Security researchers with threat intelligence firm Cyble have warned organizations about three new ransomware families named Lilith, RedAlert and 0mega.
Written in C/C++ and targeting 64-bit Windows systems, Lilith appends the “.lilith” extension to the encrypted files, after which it drops a ransom note on the system to demand a payment. The ransomware operators also steal victim data to perform double extortion.
The ransomware features a hardcoded list of processes that it searches for once it is executed on a victim’s machine, and terminates any of those found running, to ensure they would not block its access to the files targeted for encryption.
Targeted processes include those for Outlook, Thunderbird, Firefox, SQL, Steam, and more.
The ransomware also searches for services running on the system, by gaining access to the service control manager database, and then calls specific APIs to take control of target services and stop them, Cyble explains.
Next, Lilith enumerates the system’s drives and gathers information on each of them, after which it searches for files to encrypt by enumerating file directories on the machine.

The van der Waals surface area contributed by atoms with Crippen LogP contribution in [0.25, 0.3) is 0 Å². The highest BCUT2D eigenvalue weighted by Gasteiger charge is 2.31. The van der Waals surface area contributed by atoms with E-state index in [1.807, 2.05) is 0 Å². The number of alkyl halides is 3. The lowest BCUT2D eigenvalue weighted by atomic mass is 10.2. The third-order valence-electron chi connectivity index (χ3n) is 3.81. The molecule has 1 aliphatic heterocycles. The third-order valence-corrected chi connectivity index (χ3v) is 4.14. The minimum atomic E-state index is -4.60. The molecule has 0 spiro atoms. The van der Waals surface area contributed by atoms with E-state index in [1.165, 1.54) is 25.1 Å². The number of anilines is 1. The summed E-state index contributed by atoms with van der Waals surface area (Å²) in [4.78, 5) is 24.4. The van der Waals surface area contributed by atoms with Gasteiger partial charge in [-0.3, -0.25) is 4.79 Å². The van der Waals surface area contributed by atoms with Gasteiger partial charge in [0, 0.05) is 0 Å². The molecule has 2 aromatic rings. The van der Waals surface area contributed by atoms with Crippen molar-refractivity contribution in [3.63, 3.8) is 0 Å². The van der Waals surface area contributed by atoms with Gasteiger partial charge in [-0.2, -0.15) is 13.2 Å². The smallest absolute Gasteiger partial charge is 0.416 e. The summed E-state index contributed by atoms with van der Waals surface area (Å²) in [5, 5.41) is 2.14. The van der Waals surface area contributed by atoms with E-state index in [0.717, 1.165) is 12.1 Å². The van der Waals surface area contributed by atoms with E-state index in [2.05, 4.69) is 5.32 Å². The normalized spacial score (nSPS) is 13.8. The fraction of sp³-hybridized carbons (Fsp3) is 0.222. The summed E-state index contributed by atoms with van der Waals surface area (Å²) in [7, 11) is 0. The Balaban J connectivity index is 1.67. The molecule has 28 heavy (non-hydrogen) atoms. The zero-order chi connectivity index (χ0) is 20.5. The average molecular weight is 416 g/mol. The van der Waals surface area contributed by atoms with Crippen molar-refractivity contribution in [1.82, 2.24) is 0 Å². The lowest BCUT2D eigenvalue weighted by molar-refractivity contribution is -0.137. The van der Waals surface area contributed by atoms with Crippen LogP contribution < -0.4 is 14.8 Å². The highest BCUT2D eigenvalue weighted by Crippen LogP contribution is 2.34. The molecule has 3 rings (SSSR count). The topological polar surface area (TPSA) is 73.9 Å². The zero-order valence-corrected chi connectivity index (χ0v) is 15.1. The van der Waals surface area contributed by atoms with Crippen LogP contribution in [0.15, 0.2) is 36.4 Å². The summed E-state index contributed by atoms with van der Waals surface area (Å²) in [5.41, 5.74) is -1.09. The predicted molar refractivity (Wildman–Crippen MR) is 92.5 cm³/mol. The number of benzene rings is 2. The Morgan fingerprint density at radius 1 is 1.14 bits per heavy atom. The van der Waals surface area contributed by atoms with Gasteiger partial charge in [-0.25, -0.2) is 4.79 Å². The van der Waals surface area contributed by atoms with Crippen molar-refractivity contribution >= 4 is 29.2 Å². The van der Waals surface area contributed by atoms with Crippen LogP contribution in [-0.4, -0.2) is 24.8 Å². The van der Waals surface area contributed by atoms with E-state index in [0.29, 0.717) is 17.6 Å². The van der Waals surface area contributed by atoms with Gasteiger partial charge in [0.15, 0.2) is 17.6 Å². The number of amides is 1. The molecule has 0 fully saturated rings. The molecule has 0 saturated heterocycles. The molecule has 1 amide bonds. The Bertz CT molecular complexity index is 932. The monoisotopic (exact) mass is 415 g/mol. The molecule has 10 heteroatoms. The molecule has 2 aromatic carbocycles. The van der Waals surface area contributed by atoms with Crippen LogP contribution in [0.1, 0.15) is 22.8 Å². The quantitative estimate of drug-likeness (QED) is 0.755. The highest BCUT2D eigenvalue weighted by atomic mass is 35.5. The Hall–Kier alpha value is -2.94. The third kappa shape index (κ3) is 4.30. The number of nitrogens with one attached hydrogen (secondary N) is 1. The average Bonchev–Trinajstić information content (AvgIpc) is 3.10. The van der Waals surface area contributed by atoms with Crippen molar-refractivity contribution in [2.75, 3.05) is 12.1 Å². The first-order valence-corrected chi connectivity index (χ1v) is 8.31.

Victim files are encrypted using a set of cryptographic APIs and a random key generated locally. The encrypted files feature the “.lilith” extension and are used to replace the original files on the disk.
It ignores files with the extensions EXE, DLL, and SYS, as well as a series of directories and file names, including the file that stores the local public key the Babuk ransomware would use for decryption, which might indicate a connection between the two ransomware families.
Before beginning the encryption process, the ransomware drops a ransom note in multiple folders. The note informs the victim they have three days to contact the ransomware operators and negotiate a payment.
The threat actor also threatens to make the victim’s data public if the ransom is not paid before the deadline. The ransom note also includes a link to a Tor domain that the attackers use as their leak site.
Cyble also warns of an increase in attacks using two rather new ransomware families, namely RedAlert and 0mega. For 0mega, which employs the double-extortion tactic, indicators of compromise have yet to be published.
For the past weeks, RedAlert has been targeting Linux VMware ESXi servers, stopping all virtual machines and encrypting all files related to them. The malware is executed manually, supports multiple pre-encryption commands, and only accepts ransom payments in Monero.
“Ransomware groups continue to pose a severe threat to firms and individuals. Organizations need to stay ahead of the techniques used by threat actors besides implementing the requisite security best practices and security controls,” Cyble notes.